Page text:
Oscars Scandals 2022: Slapgate–Oscar Producer Explains Why Will Smith Was Not Removed from the Show

Oscar Producer Explains Why Will Smith Was Not Removed from the Show

“Chris Rock has made it clear that he does not want to make a bad situation worse,” the show producer said in his first post-Oscars interview on ‘Good Morning America’ on Friday, where he discussed Smith slapping Rock onstage and the evolving fallout.

The producer of the 2022 telecast sat down with Good Morning America for an interview airing five days after the show, where he responded to swirling questions about why Smith wasn’t escorted out of the show following the onstage assault and shared his backstage conversations with Rock and the LAPD.

The producer said that in the live moment he, too, thought Smith smacking Rock was a bit, until Rock came backstage and confirmed that he had really been hit by Smith.

Smith would also go on to win the best actor trophy of the night to a standing ovation.

Executive producer, Founder & CEO of Will Packer Media, Will Packer of 'Rob Riggle: Global Investigator' speaks onstage during the Discovery Channel portion of the Discovery, Inc. TCA Winter Panel 2020 at The Langham Huntington, Pasadena on January 16, 2020 in Pasadena, California.

 

Packer, speaking to T.J. Holmes, confirmed that the joke Rock made about Jada Pinkett Smith that sparked Smith to take the stage (a G.I. Jane jab referencing her shaved head; the actress has alopecia) was unscripted.

“He didn’t tell one of the planned jokes. He was immediately freestyling,” says Packer of Rock. But Packer wasn’t concerned. Even when he saw Smith take the stage, Packer says he, like everyone in the audience, assumed it was a bit.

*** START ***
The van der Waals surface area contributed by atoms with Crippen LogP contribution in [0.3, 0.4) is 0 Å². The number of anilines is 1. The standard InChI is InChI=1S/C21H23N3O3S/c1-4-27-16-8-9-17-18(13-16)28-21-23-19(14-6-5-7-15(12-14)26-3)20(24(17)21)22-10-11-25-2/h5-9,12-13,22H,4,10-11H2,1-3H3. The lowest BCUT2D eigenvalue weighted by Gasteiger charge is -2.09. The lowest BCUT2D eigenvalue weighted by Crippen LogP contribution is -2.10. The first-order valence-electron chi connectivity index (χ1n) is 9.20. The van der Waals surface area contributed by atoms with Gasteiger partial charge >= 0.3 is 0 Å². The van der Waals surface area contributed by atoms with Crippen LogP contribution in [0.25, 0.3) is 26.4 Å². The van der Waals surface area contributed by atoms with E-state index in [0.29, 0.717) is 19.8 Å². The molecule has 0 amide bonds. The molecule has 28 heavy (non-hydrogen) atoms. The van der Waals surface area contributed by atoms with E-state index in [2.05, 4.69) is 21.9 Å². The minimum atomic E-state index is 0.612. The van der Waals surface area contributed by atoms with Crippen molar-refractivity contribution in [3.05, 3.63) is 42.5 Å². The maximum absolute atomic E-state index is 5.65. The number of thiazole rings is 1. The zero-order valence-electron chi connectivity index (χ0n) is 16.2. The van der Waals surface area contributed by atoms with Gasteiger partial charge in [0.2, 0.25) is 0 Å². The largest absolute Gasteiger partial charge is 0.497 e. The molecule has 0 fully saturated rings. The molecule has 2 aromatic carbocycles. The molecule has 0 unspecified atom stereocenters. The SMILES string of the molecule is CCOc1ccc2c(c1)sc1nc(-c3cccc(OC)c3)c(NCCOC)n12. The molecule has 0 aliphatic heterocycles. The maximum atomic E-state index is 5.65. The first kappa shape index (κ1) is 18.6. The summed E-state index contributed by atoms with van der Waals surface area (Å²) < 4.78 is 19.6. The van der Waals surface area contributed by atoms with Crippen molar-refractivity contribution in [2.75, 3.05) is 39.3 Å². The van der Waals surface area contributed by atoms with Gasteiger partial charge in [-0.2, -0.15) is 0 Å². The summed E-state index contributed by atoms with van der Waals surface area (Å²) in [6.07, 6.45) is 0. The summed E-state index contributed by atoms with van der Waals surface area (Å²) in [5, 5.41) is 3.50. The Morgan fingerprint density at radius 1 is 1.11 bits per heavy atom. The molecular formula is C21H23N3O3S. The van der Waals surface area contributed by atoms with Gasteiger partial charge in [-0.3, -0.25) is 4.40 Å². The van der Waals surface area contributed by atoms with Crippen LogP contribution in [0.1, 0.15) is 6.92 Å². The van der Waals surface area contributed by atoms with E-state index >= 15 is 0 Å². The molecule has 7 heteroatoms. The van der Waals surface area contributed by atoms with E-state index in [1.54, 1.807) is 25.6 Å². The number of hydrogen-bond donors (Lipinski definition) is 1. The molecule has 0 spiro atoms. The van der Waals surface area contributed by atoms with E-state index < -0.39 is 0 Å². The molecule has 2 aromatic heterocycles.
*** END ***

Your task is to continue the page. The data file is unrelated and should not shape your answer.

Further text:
“Once I saw Will yelling at the stage with such vitriol, my heart dropped. And I just remember thinking, ‘Oh no, oh no. Not like this,’” recalls Packer. “Chris was keeping his head when everyone else was losing theirs. My heart was just in my stomach because of everything about it and what it represented and what it looked like and who was involved. All of that. I’ve never felt so immediately devastated like I did in that moment.”

When Rock walked off stage after the best documentary category presentation (which went to Questlove), Packer confirmed with Rock that Smith had really hit him.

“I just took a punch from Muhammad Ali,” Packer says Rock joked, despite being “very much in shock.”

Packer says that once he confirmed the physical assault, Rock insisted to him that he was fine. The LAPD came into Packer’s office and were “laying out very clearly what Chris’ rights are. They were saying: This is battery. We will go get him. We’re prepared. We’re prepared to get him right now. You can press charges. We’ll arrest him.”

But Packer says Rock was being “very dismissive” of those options, reiterating he was fine. “Even to the point where I said, ‘Rock, let him finish’.”

When they asked if he would like them to take action, Rock said no.

Earlier this week, when beginning disciplinary action against Smith, which is set to take weeks, the Academy issued a statement saying Smith was asked to leave the show following the slap, but that he refused.

The statement didn’t provide details, but acknowledged that the Academy “could have handled the situation differently.”